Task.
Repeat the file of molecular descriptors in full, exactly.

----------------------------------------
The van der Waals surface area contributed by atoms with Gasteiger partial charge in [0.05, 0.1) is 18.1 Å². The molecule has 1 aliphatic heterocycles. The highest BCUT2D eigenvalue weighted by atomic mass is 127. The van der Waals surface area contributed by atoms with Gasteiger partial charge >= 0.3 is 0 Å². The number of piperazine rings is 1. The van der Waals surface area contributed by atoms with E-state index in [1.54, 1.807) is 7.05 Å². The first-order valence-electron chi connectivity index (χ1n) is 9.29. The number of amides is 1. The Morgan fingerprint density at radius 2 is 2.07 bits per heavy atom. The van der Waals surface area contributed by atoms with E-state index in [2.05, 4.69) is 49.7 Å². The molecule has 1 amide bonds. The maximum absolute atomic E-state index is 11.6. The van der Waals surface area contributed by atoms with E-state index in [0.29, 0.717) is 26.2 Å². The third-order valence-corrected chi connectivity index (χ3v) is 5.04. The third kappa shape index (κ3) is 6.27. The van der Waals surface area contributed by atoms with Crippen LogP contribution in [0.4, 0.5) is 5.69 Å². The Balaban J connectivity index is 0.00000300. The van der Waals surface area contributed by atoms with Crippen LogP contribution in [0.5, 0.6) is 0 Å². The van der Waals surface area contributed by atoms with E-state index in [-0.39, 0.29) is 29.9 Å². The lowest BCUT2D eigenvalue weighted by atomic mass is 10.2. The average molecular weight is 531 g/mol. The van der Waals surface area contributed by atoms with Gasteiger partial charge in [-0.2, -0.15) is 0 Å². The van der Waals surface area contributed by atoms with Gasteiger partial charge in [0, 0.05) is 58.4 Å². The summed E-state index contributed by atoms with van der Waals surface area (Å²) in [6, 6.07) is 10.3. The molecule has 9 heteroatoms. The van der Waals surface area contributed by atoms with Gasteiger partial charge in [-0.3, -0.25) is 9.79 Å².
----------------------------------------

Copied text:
The van der Waals surface area contributed by atoms with Gasteiger partial charge in [0.05, 0.1) is 18.1 Å². The molecule has 1 aliphatic heterocycles. The highest BCUT2D eigenvalue weighted by atomic mass is 127. The van der Waals surface area contributed by atoms with Gasteiger partial charge >= 0.3 is 0 Å². The number of piperazine rings is 1. The van der Waals surface area contributed by atoms with E-state index in [1.54, 1.807) is 7.05 Å². The first-order valence-electron chi connectivity index (χ1n) is 9.29. The number of amides is 1. The Morgan fingerprint density at radius 2 is 2.07 bits per heavy atom. The van der Waals surface area contributed by atoms with E-state index in [2.05, 4.69) is 49.7 Å². The molecule has 1 amide bonds. The maximum absolute atomic E-state index is 11.6. The van der Waals surface area contributed by atoms with E-state index in [0.29, 0.717) is 26.2 Å². The third-order valence-corrected chi connectivity index (χ3v) is 5.04. The third kappa shape index (κ3) is 6.27. The van der Waals surface area contributed by atoms with Crippen LogP contribution in [0.4, 0.5) is 5.69 Å². The Balaban J connectivity index is 0.00000300. The van der Waals surface area contributed by atoms with Crippen LogP contribution in [0.5, 0.6) is 0 Å². The van der Waals surface area contributed by atoms with E-state index in [-0.39, 0.29) is 29.9 Å². The lowest BCUT2D eigenvalue weighted by atomic mass is 10.2. The average molecular weight is 531 g/mol. The van der Waals surface area contributed by atoms with Gasteiger partial charge in [-0.2, -0.15) is 0 Å². The van der Waals surface area contributed by atoms with Gasteiger partial charge in [0, 0.05) is 58.4 Å². The summed E-state index contributed by atoms with van der Waals surface area (Å²) in [6, 6.07) is 10.3. The molecule has 9 heteroatoms. The van der Waals surface area contributed by atoms with Gasteiger partial charge in [-0.3, -0.25) is 9.79 Å².